By Cameron Joseph - 03/06/12 10:00 AM EST
Mitt Romney could all but guarantee he’ll be the GOP presidential nominee by winning Ohio on Super Tuesday.
A win there will hand Romney a chunk of delegates as well as a shot of momentum, making it hard for his opponents to catch him and bolstering the former Massachusetts governor’s argument that he’s the best choice to beat President Obama in the fall.
Romney has crept back into a statistical tie with Santorum after trailing him by double digits at the end of February. Five polls out Monday had the race within the margin of error.
Both men have been focused on the state this past week, and spent Monday in back-to-back events there.
Even if Romney loses Ohio, he will likely remain the GOP front-runner, since he’s almost certain to win a large majority of the delegates up for grabs, adding to his substantial lead in the delegate count.
But a loss would leave the Republican establishment gnashing its teeth about the long primary process and Romney’s inability to close the deal. It would likely reignite talk about how the field has been weakened and reopen the possibility of a contested convention.
“If Santorum wins Ohio, the jumper cables jolt him back to life for a while longer, which is not good for the party, not good for Romney, not good for anybody at this point,” said Castellanos. “They’re lighting cigars in the Oval Office if this race is extended.”
Ohio is also a crucial state in the general election: No Republican has ever won the presidency without winning Ohio. Republican strategists say a Romney loss there will inflame concerns that he can’t appeal to blue-collar and Midwestern voters.
But in a good sign for the former governor, Newt Gingrich said Monday that even if he only wins Georgia on Tuesday he’ll continue his campaign, and polls indicate he’ll win there. That would hurt Santorum, who said on Sunday that he needed a pure one-on-one contest against Romney to beat him.
Santorum will spend election night in Ohio while Romney will be in Massachusetts. He’s voting there on Tuesday but it would also allow him to downplay Ohio’s importance if he loses and permit him to pivot to a general-election message against Obama if he racks up big wins.
The next month could be rough for Romney, especially if he has the Ohio loss weighing down his campaign. Most of the next states to vote could be rocky terrain for him: Kansas, Alabama, Louisiana, Mississippi and Missouri. Romney has not done well so far in the greater Midwest, already lost a “beauty contest” caucus vote in Missouri and has struggled mightily in the Deep South.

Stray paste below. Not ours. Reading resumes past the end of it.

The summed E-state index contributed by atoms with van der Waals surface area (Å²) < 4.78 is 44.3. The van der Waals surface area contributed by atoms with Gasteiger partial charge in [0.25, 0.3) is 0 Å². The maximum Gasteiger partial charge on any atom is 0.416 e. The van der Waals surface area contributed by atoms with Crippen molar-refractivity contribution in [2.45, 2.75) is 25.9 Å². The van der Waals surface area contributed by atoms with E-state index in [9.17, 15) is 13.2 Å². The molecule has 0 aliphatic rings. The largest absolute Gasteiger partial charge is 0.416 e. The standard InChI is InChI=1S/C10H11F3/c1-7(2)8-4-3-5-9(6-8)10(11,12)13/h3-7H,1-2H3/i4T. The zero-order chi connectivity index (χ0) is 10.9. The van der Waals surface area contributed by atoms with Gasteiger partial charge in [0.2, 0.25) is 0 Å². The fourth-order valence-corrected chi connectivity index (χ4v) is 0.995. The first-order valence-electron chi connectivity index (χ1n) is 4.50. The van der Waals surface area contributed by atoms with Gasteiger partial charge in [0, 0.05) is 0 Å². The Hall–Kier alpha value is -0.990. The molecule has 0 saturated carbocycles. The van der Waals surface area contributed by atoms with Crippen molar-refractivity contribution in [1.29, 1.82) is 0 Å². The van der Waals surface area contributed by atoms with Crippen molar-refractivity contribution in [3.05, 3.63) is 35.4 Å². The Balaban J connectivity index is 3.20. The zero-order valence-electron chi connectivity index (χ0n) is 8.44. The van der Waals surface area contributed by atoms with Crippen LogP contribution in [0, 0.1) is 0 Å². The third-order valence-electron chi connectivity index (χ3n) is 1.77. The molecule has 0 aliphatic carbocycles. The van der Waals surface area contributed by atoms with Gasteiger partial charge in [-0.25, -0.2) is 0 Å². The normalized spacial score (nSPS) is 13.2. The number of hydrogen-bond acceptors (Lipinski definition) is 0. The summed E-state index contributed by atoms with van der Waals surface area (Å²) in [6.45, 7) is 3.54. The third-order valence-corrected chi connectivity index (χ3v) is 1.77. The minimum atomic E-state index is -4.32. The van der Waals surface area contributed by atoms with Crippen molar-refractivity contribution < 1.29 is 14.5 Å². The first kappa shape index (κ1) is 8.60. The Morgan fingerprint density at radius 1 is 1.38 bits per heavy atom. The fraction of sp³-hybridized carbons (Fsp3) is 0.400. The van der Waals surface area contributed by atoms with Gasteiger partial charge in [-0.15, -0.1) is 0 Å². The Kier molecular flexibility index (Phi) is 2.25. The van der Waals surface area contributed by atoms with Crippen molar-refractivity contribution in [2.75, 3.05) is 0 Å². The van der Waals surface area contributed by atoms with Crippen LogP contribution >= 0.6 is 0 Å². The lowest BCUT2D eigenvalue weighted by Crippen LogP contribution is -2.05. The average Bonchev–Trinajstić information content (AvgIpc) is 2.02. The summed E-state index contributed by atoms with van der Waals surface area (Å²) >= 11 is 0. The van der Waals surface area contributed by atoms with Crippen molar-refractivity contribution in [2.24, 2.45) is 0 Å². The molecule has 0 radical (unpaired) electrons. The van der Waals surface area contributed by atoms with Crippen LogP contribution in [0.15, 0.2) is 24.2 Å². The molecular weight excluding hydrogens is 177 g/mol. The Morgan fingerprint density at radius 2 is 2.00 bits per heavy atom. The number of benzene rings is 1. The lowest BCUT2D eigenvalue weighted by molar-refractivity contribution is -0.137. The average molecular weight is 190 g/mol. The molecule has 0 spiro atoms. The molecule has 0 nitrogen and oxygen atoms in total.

But many predicted Romney will eke out a win in Ohio.
“The polls put the race as too close to call, but underneath that is movement on the part of Romney,” said Professor Paul Beck of Ohio State University. “Romney is vastly outspending Santorum in Ohio, and has much better organization on the ground. Those things are important at the margins in a close contest.”
Beck said the recent flap over Rush Limbaugh’s controversial comments about a woman advocating for insurance to cover birth control had hurt Santorum, who had wounded himself by focusing too much on social issues leading up to Michigan’s primary, which he lost by three points. The former Pennsylvania senator had tried to avoid such topics this week.
“There is this perceived extremity from Santorum on some of the social conservative issues, which may be more salient now because of the Limbaugh flap and how people have reacted to that,” Beck said.
Tennessee is the other state to keep an eye on Tuesday. Romney has been within a few points of Santorum in polls of the state after trailing him by as many as 21 points just weeks ago.
“If Romney wins Ohio we’ll start to see the primary wind down, and if he wins Tennessee we’ll see it wind down a heck of a lot quicker,” said GOP strategist Ford O’Connell.
Romney is expected to win Vermont, his home state of Massachusetts and Virginia, a large state where Santorum and Gingrich failed to make the ballot.
Santorum, meanwhile, is favored in Oklahoma.
No matter how many wins he racks up, Romney is likely to get the biggest delegate boost, although all candidates will be far short of the 1,144 delegates needed to secure the nomination.
All the states voting Tuesday award their delegates proportionally, meaning a second-place finish would net him support.
But perception matters, and a loss in Ohio will hurt Romney even if he increases his delegate advantage.
“We’re a long way off from 1,144 delegates, and right now the media narrative is at least as important to the Romney campaign as the delegates are,” said O’Connell.